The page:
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A working blueprint; How Habitat for Humanity gets the job done in Nevada

Saturday, October 13, 2012

Bank of America Banking Center manager Carmen Williams presents a check from the Bank of America Foundation for $5,000 to the Nevada Area Habitat for Humanity, to chapter treasurer Darryl Wright, center, and board member Jerry Janes.(Lynn A. Wade/Herald-Tribune)
Having just completed its 13th home, the Nevada Area Habitat for Humanity is already looking forward to its 14th abode.

A family hasn't been selected yet; so the type of home isn't known, but it'll be constructed in the 500 block of Lee Street, because three lots in a row -- one of which is the site of the 13th home -- were donated to the charity.

Each home is a unique challenge, but all have some things in common.

For example, each residence goes to a local family that currently lives in substandard housing -- meaning, among other things, the home is in poor condition, it's too small for the family, or its utilities are too expensive. The family must be willing to put in the required 200 hours of sweat equity, be unable to get their own financing for a home but have sufficient income to make the $250-400 monthly mortgage payment once the house is turned over to them.

"Selecting the families is one of the hardest things we do," Board Treasurer Darryl Wright said. The board has the daunting and sometimes emotional task of choosing which of the five to eight families who apply will be the next home's owner.

"Some of them self-eliminate (from the list) because they find out it's not free, or because they find out they have to work on the house," Wright said.

But in other cases, it's a difficult decision. "It can be heartwrenching."

Recently, the board had to choose one family over another that seemed to have greater need, because the more needy family did not have the income to maintain the payments. "We don't want to put people in a spot," that could lead to foreclosure. "We want to help people, not create a new problem for them," Board President Bob Beaver said.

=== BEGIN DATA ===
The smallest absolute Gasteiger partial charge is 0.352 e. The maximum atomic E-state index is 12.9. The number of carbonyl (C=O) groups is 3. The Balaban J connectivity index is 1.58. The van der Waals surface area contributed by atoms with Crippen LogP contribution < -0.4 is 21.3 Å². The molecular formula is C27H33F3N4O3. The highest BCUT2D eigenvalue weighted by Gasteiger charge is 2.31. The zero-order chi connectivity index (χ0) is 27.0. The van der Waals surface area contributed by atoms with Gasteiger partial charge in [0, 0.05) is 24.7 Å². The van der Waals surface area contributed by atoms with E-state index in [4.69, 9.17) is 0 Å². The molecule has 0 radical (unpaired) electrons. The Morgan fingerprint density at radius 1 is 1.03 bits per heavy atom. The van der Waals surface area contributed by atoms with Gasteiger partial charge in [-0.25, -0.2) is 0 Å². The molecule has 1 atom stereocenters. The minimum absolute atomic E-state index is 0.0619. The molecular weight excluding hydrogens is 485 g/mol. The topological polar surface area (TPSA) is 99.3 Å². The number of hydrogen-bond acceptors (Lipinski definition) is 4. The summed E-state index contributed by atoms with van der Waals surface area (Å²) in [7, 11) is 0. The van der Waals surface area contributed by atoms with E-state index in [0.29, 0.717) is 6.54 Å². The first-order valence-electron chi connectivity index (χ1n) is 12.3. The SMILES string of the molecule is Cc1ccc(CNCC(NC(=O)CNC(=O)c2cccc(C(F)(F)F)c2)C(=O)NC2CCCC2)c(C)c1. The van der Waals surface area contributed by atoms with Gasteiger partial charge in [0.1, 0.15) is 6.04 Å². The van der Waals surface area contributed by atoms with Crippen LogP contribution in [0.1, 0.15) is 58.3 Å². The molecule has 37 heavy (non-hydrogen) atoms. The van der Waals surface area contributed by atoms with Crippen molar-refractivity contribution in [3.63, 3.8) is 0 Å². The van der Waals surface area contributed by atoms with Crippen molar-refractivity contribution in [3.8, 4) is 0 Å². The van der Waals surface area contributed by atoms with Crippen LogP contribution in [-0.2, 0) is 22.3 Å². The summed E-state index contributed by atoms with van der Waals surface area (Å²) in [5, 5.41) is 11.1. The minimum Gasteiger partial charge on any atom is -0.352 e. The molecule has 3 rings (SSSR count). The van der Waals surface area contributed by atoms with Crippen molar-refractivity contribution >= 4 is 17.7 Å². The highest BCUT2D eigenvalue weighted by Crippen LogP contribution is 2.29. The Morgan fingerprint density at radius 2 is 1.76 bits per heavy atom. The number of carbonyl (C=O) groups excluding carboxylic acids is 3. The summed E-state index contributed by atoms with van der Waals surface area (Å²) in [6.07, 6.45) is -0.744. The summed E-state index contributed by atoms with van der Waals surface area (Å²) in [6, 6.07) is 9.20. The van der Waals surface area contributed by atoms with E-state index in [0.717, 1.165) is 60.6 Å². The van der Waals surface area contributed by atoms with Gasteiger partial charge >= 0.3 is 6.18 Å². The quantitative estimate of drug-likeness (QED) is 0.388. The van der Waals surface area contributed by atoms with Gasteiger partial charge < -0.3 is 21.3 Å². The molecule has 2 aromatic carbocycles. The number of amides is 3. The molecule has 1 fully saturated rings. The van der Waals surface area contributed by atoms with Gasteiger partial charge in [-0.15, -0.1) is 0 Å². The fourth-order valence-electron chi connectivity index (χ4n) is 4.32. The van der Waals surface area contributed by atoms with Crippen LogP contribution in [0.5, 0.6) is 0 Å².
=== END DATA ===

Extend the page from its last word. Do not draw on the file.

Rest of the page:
Recently, another issue has surfaced. Insurance companies often use credit scores to determine insurability.

The local Habitat chapter carries the mortgages and has never foreclosed. "Our first house should be paid off in another four or five years," Beaver said.

Wright said the habitat board members meet with homeowners every year, and "that's usually what they want to know -- how long 'til it's paid off," Wright said.

The cost of building the houses has gone up over the years, as the cost of materials fluctuates. "It's changed a lot. ... It never seems to go back down," Wright said, "and the choices you make affect it."

The two most recent Habitat homes have had garages, and the group is including tornado shelters in each home it builds from now on. Although the company that constructs the safe rooms delivers them at cost to the charity, it still adds to the expense. So do garages, and Beaver said the board will have to evaluate whether garages will be included in future homes.

Funding Habitat homes

Monetary and in-kind donations, volunteer hours and the mortgages paid by Habitat homeowners all help make it happen.

Carmen Williams, Bank of America banking center manager in Nevada, represents one of the many donors to the local group and said she believes Habitat to be a worthy cause, and hopes the company foundation's recent grant of $5,000 will help.

"I'm passionate about community development. Nothing in my work excites me more than helping someone purchase their first home or helping a family find a way to better their current residence. I am proud to work for a company that shares that passion and creates partnerships with organizations like Habitat for Humanity. When we work together, we can make a huge impact, locally," Williams said.

The bank was approached in the spring as part of the Schowe and Shine car show and fundraiser coordinated by Ron and Linda Schowengerdt in May, through which the Schowengerdts raised $8,000. "It's an amazing thing they do for the community," Williams said.

She wanted to help, but sometimes corporate wheels turn slowly; nevertheless, through that communication, Habitat secured a grant from the company. Bank of America, she said, has partnered with Habitat for Humanity chapters throughout the nation for 25 years and has "helped thousands of individuals acquire homes for their families; and will be donating 2,500 homes over the next two years, through Habitat for Humanity, many of which will go to tornado victims or to veterans.

Other companies help out, too; 3M's volunteer match program provides a monetary donation to charities in recognition of volunteer hours logged by their employees.

"Not all of them make that donation to Habitat, but some do. It's a nice reward for doing something you were going to do anyway," Wright said.

Local churches also support the effort, as do many local individuals and businesses. Monthly potato luncheons also help with the group's finances.

For more information about Habitat for Humanity, call (417) 321-1116 or (417) 684-2666.

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I have known Darryl Wright about as long as dirt has been around. So proud to be able to call him a friend. He's one of those that not only talks the talk, but walks the walk. Kudos to you, my friend.

-- Posted by dalelipe on Sat, Oct 13, 2012, at 1:02 PM

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